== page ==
O2 reportedly seeking tens of millions in compensation from Ericsson for outage

UK media has reported that O2 will be seeking up to £100 million in damages from Ericsson following the mobile data outage last week.

O2 is reportedly seeking tens of millions of pounds in compensation from Swedish networking giant Ericsson following the nationwide mobile data outage last week, which was caused by an expired software certificate.

According to a report by The Telegraph, O2 and parent company Telefonica will negotiate with Ericsson over the bill, which the publication understands to be around the £100 million mark.

The Guardian reported that Telefonica O2 UK CEO Mark Evans will meet with Ericsson executives this week to discuss the latter's software, as well as how it was managed.

An expired certificate was the cause of the data outage that not only affected O2 in the UK, but also SoftBank mobile services in Japan, Ericsson had revealed on Thursday.

"An initial root cause analysis indicates that the main issue was an expired certificate in the software versions installed with these customers," Ericsson said last week.

"A complete and comprehensive root cause analysis is still in progress. Our focus is now on solving the immediate issues."

The issue affected nodes in the core networks of customers using two software versions of the Serving GPRS Support Node - Mobility Management Entity (SGSN-MME), Ericsson said, adding that it had taken immediate action to enable service restoration.

"The faulty software that has caused these issues is being decommissioned, and we apologise not only to our customers but also to their customers," Ericsson CEO Börje Ekholm said at the time.

Earlier on Thursday, O2 had said the data network outage was the result of a "global software issue".

On Friday, O2 then confirmed that the outage had ended, with 3G data restored at around 9.30pm local time on Thursday.

"Our technical teams will continue to monitor service performance closely and we're starting the full review to understand what happened. We are really sorry for the issues yesterday," the company said.

Over in Japan, SoftBank said its outage extended from 1.39pm until 6.04pm JST on Thursday, with SoftBank and Y!mobile 4G LTE mobile phone services, Ouchi-No-Denwa fixed-line services, and SoftBank Air services affected.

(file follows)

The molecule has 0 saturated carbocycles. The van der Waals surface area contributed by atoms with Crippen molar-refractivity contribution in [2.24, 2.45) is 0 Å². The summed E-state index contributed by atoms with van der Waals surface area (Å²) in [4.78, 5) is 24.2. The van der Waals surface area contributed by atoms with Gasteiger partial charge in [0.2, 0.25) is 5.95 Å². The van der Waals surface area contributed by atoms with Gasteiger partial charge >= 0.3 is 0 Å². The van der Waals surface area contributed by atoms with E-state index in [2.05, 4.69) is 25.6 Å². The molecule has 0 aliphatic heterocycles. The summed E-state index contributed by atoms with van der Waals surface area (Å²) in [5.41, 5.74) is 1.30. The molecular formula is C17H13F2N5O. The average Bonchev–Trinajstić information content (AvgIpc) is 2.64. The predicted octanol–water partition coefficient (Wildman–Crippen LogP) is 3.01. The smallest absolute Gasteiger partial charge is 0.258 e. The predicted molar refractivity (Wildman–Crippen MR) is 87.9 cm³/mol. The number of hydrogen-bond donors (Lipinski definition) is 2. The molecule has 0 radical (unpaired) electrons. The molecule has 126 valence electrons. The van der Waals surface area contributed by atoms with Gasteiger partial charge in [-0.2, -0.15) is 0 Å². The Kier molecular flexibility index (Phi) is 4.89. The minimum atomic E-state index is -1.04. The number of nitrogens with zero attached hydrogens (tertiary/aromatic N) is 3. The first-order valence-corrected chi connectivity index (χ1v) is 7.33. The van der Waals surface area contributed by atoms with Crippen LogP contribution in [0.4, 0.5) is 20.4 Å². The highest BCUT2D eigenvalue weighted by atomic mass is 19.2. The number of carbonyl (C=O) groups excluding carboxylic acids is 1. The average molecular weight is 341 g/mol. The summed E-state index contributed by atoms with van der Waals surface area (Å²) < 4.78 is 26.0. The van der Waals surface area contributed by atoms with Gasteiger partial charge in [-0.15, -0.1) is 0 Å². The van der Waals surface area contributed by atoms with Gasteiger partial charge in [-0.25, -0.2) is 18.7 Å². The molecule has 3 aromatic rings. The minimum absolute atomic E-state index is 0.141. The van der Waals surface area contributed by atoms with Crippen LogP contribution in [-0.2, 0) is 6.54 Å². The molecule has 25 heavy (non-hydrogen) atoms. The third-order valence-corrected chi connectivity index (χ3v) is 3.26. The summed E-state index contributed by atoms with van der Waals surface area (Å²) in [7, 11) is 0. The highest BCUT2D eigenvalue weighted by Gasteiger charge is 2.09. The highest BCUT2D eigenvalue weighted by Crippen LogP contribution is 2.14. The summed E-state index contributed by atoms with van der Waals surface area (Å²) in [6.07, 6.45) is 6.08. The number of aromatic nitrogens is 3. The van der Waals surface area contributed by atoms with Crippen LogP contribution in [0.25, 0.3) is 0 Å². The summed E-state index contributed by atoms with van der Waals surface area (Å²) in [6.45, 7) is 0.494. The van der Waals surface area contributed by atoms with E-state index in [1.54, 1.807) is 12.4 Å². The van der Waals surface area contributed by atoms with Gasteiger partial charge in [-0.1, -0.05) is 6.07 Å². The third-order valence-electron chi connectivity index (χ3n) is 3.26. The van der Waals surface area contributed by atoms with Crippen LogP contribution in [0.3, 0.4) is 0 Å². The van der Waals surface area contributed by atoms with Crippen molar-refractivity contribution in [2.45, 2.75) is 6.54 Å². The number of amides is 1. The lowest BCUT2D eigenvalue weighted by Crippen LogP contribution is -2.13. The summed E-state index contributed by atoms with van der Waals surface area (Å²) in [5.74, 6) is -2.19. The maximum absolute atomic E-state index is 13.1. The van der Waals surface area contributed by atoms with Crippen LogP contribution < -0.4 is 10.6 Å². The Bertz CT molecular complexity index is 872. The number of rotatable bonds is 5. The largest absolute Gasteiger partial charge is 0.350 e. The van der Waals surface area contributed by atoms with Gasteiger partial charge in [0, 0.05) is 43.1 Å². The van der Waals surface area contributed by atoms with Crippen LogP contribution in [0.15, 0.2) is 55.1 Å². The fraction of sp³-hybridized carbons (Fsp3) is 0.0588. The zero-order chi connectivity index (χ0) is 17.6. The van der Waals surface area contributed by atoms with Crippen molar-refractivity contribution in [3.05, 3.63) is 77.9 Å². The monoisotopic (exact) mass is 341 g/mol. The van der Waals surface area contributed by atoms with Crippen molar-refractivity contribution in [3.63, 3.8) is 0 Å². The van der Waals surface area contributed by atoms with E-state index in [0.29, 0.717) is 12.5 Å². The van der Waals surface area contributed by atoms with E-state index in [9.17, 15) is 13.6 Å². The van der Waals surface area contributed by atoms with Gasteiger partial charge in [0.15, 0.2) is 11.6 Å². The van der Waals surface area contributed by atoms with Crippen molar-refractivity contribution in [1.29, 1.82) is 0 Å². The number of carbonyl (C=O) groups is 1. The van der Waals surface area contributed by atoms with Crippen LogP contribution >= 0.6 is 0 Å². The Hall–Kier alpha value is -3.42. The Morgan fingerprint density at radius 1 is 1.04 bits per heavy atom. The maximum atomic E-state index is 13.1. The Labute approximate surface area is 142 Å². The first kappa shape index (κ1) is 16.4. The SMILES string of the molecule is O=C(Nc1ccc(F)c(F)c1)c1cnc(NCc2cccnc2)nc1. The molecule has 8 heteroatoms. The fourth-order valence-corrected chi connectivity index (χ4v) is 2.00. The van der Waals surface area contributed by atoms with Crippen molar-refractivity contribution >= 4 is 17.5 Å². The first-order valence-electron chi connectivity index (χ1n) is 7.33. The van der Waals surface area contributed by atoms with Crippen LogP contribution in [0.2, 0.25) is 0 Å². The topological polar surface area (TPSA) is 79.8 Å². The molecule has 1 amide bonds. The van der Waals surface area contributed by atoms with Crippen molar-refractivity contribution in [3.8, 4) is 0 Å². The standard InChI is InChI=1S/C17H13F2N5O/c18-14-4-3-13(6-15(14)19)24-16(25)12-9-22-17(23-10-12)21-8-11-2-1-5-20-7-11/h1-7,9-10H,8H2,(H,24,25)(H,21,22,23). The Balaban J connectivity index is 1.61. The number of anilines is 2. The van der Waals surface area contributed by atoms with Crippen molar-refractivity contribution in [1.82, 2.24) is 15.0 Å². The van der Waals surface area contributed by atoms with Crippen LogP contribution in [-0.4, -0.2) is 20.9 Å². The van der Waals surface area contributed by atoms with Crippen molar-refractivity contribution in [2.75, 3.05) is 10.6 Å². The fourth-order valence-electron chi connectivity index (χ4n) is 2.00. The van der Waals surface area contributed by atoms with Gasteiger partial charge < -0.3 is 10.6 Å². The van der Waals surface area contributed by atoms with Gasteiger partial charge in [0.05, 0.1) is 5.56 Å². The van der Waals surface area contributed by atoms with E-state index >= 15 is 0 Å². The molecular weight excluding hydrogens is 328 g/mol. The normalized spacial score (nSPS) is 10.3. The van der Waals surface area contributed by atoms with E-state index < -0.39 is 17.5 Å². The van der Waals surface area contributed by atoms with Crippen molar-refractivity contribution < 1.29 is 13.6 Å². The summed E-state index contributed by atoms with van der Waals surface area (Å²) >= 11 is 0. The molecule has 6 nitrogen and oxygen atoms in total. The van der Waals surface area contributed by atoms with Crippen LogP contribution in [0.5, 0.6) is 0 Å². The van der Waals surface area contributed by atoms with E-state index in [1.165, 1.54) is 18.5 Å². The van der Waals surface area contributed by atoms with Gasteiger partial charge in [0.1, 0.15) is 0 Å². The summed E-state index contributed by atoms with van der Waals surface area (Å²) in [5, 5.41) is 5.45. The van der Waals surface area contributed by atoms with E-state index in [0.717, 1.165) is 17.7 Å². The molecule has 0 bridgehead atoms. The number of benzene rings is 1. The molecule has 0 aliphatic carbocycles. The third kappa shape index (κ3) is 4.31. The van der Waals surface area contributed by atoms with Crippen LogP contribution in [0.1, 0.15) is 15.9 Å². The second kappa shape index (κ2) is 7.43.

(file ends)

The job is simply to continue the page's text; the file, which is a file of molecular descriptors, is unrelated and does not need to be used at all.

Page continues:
The outage was "caused by Ericsson-made software errors related to its packet switches, covering our customers nationwide", SoftBank explained. It is still investigating how many customers were impacted.

"At 1.39pm on Thursday, December 6, 2018, the SoftBank Network Center detected software's malfunction in all of the packet switching machines manufactured by Ericsson, which are installed at the Tokyo Center and the Osaka Center, covering our mobile customers nationwide," SoftBank said.

"After the incident, SoftBank received a report from Ericsson that the software has been in operation since nine months ago and the failure caused by the same software also occurred simultaneously in other telecom carriers across 11 countries, which installed the same Ericsson-made devices.

"The network was recovered to the normal operation by adapting the older version of the software to all packet switching machines."

Related Coverage

Ericsson: Expired certificate caused O2 and SoftBank outages

Ericsson has said an expired certificate was the root cause of a global outage, with O2 still working to restore 3G and 4G data services while SoftBank telco services are all back up and running.

O2 network outage ends: Here's what happened

O2's 3G and 4G data services restored as Ericsson blames an expired certificate for the mega-outage.

Ericsson predicts eight 5G smartphones by mid-2019 (TechRepublic)

By April, Ericsson has predicted that there will be six mid-band 5G smartphones, to be followed by two or more mmWave 5G smartphones by July.

5G mobile networks: A cheat sheet (TechRepublic)

As LTE networks become increasingly saturated, mobile network operators are planning for the 5G future. Here is what business professionals and mobile users need to know about 5G networks.

Mobile device security: A guide for business leaders

Attacks against mobile devices are growing more widespread and more sophisticated, requiring companies to adopt new tools, strategies, and best practices to safeguard their data assets.